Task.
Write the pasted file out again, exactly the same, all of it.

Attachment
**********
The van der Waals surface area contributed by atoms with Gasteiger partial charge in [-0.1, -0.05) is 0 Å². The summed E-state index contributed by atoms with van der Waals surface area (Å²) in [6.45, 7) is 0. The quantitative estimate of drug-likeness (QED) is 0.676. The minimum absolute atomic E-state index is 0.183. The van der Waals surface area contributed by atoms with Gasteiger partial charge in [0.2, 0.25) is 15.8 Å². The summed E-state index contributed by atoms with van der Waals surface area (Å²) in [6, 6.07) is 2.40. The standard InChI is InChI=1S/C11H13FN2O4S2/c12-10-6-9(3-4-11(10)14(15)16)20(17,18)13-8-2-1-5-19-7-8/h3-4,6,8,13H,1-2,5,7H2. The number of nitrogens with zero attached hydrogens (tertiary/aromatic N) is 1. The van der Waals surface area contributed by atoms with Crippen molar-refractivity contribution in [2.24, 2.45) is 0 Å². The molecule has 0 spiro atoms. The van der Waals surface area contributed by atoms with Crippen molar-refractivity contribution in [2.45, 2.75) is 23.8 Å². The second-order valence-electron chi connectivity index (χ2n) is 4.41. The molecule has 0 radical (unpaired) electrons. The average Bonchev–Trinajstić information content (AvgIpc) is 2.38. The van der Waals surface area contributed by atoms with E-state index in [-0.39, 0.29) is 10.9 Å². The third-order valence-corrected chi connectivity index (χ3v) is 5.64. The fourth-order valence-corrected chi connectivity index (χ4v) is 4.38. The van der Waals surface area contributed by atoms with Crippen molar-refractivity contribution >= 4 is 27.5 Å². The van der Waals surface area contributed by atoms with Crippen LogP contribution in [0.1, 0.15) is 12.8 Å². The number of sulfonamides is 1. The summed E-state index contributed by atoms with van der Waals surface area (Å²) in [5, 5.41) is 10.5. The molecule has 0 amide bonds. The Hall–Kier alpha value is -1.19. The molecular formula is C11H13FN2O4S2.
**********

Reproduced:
The van der Waals surface area contributed by atoms with Gasteiger partial charge in [-0.1, -0.05) is 0 Å². The summed E-state index contributed by atoms with van der Waals surface area (Å²) in [6.45, 7) is 0. The quantitative estimate of drug-likeness (QED) is 0.676. The minimum absolute atomic E-state index is 0.183. The van der Waals surface area contributed by atoms with Gasteiger partial charge in [0.2, 0.25) is 15.8 Å². The summed E-state index contributed by atoms with van der Waals surface area (Å²) in [6, 6.07) is 2.40. The standard InChI is InChI=1S/C11H13FN2O4S2/c12-10-6-9(3-4-11(10)14(15)16)20(17,18)13-8-2-1-5-19-7-8/h3-4,6,8,13H,1-2,5,7H2. The number of nitrogens with zero attached hydrogens (tertiary/aromatic N) is 1. The van der Waals surface area contributed by atoms with Crippen molar-refractivity contribution in [2.24, 2.45) is 0 Å². The molecule has 0 spiro atoms. The van der Waals surface area contributed by atoms with Crippen molar-refractivity contribution in [2.45, 2.75) is 23.8 Å². The second-order valence-electron chi connectivity index (χ2n) is 4.41. The molecule has 0 radical (unpaired) electrons. The average Bonchev–Trinajstić information content (AvgIpc) is 2.38. The van der Waals surface area contributed by atoms with E-state index in [-0.39, 0.29) is 10.9 Å². The third-order valence-corrected chi connectivity index (χ3v) is 5.64. The fourth-order valence-corrected chi connectivity index (χ4v) is 4.38. The van der Waals surface area contributed by atoms with Crippen molar-refractivity contribution >= 4 is 27.5 Å². The van der Waals surface area contributed by atoms with Crippen LogP contribution in [0.1, 0.15) is 12.8 Å². The number of sulfonamides is 1. The summed E-state index contributed by atoms with van der Waals surface area (Å²) in [5, 5.41) is 10.5. The molecule has 0 amide bonds. The Hall–Kier alpha value is -1.19. The molecular formula is C11H13FN2O4S2.